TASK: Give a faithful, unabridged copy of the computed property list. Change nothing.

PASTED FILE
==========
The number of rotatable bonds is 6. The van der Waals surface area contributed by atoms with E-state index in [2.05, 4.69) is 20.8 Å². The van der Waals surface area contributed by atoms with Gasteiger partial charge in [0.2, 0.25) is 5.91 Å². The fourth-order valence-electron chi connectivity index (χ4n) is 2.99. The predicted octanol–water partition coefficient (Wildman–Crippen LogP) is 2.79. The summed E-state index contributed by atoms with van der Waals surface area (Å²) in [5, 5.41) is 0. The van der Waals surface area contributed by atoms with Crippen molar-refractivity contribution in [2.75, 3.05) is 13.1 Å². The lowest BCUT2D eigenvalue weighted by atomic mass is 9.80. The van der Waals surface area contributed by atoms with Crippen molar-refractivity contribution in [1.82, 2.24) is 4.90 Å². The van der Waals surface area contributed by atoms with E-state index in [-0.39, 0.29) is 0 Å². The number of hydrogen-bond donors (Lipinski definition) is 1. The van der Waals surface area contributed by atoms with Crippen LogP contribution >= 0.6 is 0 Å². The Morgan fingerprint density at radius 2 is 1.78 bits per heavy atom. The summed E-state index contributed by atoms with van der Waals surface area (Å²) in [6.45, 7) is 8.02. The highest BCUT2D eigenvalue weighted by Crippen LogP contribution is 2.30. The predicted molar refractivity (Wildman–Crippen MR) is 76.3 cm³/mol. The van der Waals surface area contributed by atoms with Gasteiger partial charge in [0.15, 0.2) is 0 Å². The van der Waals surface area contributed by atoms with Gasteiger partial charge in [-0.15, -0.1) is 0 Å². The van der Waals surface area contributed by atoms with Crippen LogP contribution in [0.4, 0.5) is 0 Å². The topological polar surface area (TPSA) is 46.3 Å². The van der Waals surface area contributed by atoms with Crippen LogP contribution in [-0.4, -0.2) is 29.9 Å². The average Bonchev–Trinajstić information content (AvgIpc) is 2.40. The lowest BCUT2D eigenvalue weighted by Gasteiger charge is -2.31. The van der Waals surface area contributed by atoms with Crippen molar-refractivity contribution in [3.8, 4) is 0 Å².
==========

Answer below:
The number of rotatable bonds is 6. The van der Waals surface area contributed by atoms with E-state index in [2.05, 4.69) is 20.8 Å². The van der Waals surface area contributed by atoms with Gasteiger partial charge in [0.2, 0.25) is 5.91 Å². The fourth-order valence-electron chi connectivity index (χ4n) is 2.99. The predicted octanol–water partition coefficient (Wildman–Crippen LogP) is 2.79. The summed E-state index contributed by atoms with van der Waals surface area (Å²) in [5, 5.41) is 0. The van der Waals surface area contributed by atoms with Crippen molar-refractivity contribution in [2.75, 3.05) is 13.1 Å². The lowest BCUT2D eigenvalue weighted by atomic mass is 9.80. The van der Waals surface area contributed by atoms with Crippen molar-refractivity contribution in [1.82, 2.24) is 4.90 Å². The van der Waals surface area contributed by atoms with E-state index in [-0.39, 0.29) is 0 Å². The number of hydrogen-bond donors (Lipinski definition) is 1. The van der Waals surface area contributed by atoms with Crippen LogP contribution >= 0.6 is 0 Å². The Morgan fingerprint density at radius 2 is 1.78 bits per heavy atom. The summed E-state index contributed by atoms with van der Waals surface area (Å²) in [6.45, 7) is 8.02. The highest BCUT2D eigenvalue weighted by Crippen LogP contribution is 2.30. The predicted molar refractivity (Wildman–Crippen MR) is 76.3 cm³/mol. The van der Waals surface area contributed by atoms with Gasteiger partial charge in [0.15, 0.2) is 0 Å². The van der Waals surface area contributed by atoms with Gasteiger partial charge in [-0.15, -0.1) is 0 Å². The van der Waals surface area contributed by atoms with Crippen LogP contribution in [0.4, 0.5) is 0 Å². The topological polar surface area (TPSA) is 46.3 Å². The van der Waals surface area contributed by atoms with Crippen LogP contribution in [-0.4, -0.2) is 29.9 Å². The average Bonchev–Trinajstić information content (AvgIpc) is 2.40. The lowest BCUT2D eigenvalue weighted by Gasteiger charge is -2.31. The van der Waals surface area contributed by atoms with Crippen molar-refractivity contribution in [3.8, 4) is 0 Å².